March 31, 2023

NEW YORK (August 16, 2010) – Prosecutors at the United Nations-backed tribunal into war crimes committed under Khmer Rouge rule in the late 1970s today launched an appeal against the 35-year jail term handed out to the head of a notorious detention camp run by the regime. Last month, Kaing Guek Eav, whose alias was Duch, was found guilty of war crimes and crimes against humanity and sentenced by judges in the trial chamber of the Extraordinary Chambers in the Courts of Cambodia (ECCC).

But in a statement issued today following the appeal’s launch, the prosecutors said the sentence “gives insufficient weight to the gravity of Duch’s crimes and his role and his willing participation in those crimes.”

The prosecutors also said that the judges placed “undue weight” to mitigating circumstances when they determined the length of the prison sentence.

The first person to stand trial before the court, Mr. Kaing headed the S-21 camp, also known as Tuol Sleng, where numerous Cambodians were unlawfully detained, subjected to inhumane conditions and forced labour, tortured and executed in the late 1970s.

The trial chamber found that Mr. Kaing not only implemented, but also actively contributed to the development of the policies of the Communist Party of Kampuchea (CPK) at S-21.

In deciding on a sentence, the ECCC said that it took note of several factors, including the gravity of the offences. Although prisoner lists from S-21 show that at least 12,272 people were detained and executed, the trial chamber believes the number of victims is considerably larger.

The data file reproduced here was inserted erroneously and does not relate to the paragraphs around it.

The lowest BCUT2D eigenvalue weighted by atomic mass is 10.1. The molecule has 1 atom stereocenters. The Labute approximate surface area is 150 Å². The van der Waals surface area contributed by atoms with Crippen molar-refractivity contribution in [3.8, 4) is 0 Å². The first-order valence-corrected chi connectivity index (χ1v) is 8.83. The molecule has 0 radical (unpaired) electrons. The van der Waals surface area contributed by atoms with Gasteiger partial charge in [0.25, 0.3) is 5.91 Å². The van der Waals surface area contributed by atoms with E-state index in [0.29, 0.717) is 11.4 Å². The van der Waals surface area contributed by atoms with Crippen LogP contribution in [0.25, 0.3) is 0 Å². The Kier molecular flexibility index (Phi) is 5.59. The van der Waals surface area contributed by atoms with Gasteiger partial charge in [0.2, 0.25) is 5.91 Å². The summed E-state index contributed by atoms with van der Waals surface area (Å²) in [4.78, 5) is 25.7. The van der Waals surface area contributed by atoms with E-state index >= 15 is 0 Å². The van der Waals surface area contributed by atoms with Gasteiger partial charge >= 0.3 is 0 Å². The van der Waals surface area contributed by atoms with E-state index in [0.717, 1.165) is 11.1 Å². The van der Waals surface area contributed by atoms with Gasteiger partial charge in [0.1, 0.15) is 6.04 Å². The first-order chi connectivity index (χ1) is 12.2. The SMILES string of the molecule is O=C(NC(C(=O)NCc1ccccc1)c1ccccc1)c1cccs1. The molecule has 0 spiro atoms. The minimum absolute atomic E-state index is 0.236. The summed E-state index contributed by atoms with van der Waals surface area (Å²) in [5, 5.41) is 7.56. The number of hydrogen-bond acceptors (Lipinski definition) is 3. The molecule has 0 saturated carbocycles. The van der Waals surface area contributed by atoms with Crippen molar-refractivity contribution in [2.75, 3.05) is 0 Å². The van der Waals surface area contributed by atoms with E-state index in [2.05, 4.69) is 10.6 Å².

The chamber also decided on a finite sentence instead of life imprisonment due to the defendant’s cooperation with the ECCC, his admission of responsibility and the potential for rehabilitation, among other factors.

Mr. Kaing’s sentence was reduced by five years due to his illegal detention by the Cambodian Military Court between 1999 and 2007, and he is already entitled to credit for time already served. This means he may serve 19 years.

The prosecutors said today that Mr. Kaing should be separately convicted of the crimes against humanity of enslavement, imprisonment, torture, rape, extermination and other inhumane acts.

“These crimes should not have been subsumed into the crimes of persecution and torture,” they argued, adding that they believe the legal elements of the crime of enslavement are not properly defined in the judgement.

In a separate development, the prosecutors today formally requested that the ECCC’s investigating judgement that four people – Nuon Chea, Ieng Sary, Khieu Samphan and Ieng Thirith – are indicted and sent for trial for the crimes of genocide, crimes against humanity, grave breaches of the Geneva Conventions and violations of the 1956 Cambodian penal code. All four were senior figures under the Khmer Rouge.

The prosecutors said “the evidence collected in the investigation demonstrates that the charged persons committed these crimes through a joint criminal enterprise, the purpose of which was to enforce a political revolution in Cambodia and systematically destroy any opposition to the CPK’s rule.”

Estimates vary but as many as 2 million people are thought to have died during the rule of the Khmer Rouge between 1975 and 1979, which was then followed by a protracted period of civil war in the impoverished South-East Asian country.

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